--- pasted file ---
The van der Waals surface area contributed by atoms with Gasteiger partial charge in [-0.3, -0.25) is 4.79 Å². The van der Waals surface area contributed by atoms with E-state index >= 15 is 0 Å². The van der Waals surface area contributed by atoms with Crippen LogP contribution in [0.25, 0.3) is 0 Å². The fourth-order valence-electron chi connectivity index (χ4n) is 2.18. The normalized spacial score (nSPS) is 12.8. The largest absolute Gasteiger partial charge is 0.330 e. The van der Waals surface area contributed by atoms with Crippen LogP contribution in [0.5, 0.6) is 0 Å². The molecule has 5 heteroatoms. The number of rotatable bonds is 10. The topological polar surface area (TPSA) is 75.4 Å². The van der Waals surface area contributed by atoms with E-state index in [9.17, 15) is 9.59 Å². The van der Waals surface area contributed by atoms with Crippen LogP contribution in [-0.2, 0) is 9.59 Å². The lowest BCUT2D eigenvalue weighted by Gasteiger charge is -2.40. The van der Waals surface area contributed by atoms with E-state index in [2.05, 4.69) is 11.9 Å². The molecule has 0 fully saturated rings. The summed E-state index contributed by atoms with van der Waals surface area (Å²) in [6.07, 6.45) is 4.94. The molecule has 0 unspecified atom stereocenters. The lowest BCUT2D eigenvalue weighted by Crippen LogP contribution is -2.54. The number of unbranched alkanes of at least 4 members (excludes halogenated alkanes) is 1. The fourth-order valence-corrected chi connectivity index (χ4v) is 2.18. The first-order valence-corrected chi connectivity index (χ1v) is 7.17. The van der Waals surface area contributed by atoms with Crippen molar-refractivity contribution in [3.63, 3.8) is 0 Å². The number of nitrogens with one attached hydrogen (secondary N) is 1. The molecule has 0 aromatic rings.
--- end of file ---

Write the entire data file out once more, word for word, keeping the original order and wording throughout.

The van der Waals surface area contributed by atoms with Gasteiger partial charge in [-0.3, -0.25) is 4.79 Å². The van der Waals surface area contributed by atoms with E-state index >= 15 is 0 Å². The van der Waals surface area contributed by atoms with Crippen LogP contribution in [0.25, 0.3) is 0 Å². The fourth-order valence-electron chi connectivity index (χ4n) is 2.18. The normalized spacial score (nSPS) is 12.8. The largest absolute Gasteiger partial charge is 0.330 e. The van der Waals surface area contributed by atoms with Crippen LogP contribution in [0.5, 0.6) is 0 Å². The molecule has 5 heteroatoms. The number of rotatable bonds is 10. The topological polar surface area (TPSA) is 75.4 Å². The van der Waals surface area contributed by atoms with E-state index in [9.17, 15) is 9.59 Å². The van der Waals surface area contributed by atoms with Crippen LogP contribution in [-0.2, 0) is 9.59 Å². The lowest BCUT2D eigenvalue weighted by Gasteiger charge is -2.40. The van der Waals surface area contributed by atoms with E-state index in [2.05, 4.69) is 11.9 Å². The molecule has 0 fully saturated rings. The summed E-state index contributed by atoms with van der Waals surface area (Å²) in [6.07, 6.45) is 4.94. The molecule has 0 unspecified atom stereocenters. The lowest BCUT2D eigenvalue weighted by Crippen LogP contribution is -2.54. The number of unbranched alkanes of at least 4 members (excludes halogenated alkanes) is 1. The fourth-order valence-corrected chi connectivity index (χ4v) is 2.18. The first-order valence-corrected chi connectivity index (χ1v) is 7.17. The van der Waals surface area contributed by atoms with Crippen molar-refractivity contribution in [3.63, 3.8) is 0 Å². The number of nitrogens with one attached hydrogen (secondary N) is 1. The molecule has 0 aromatic rings.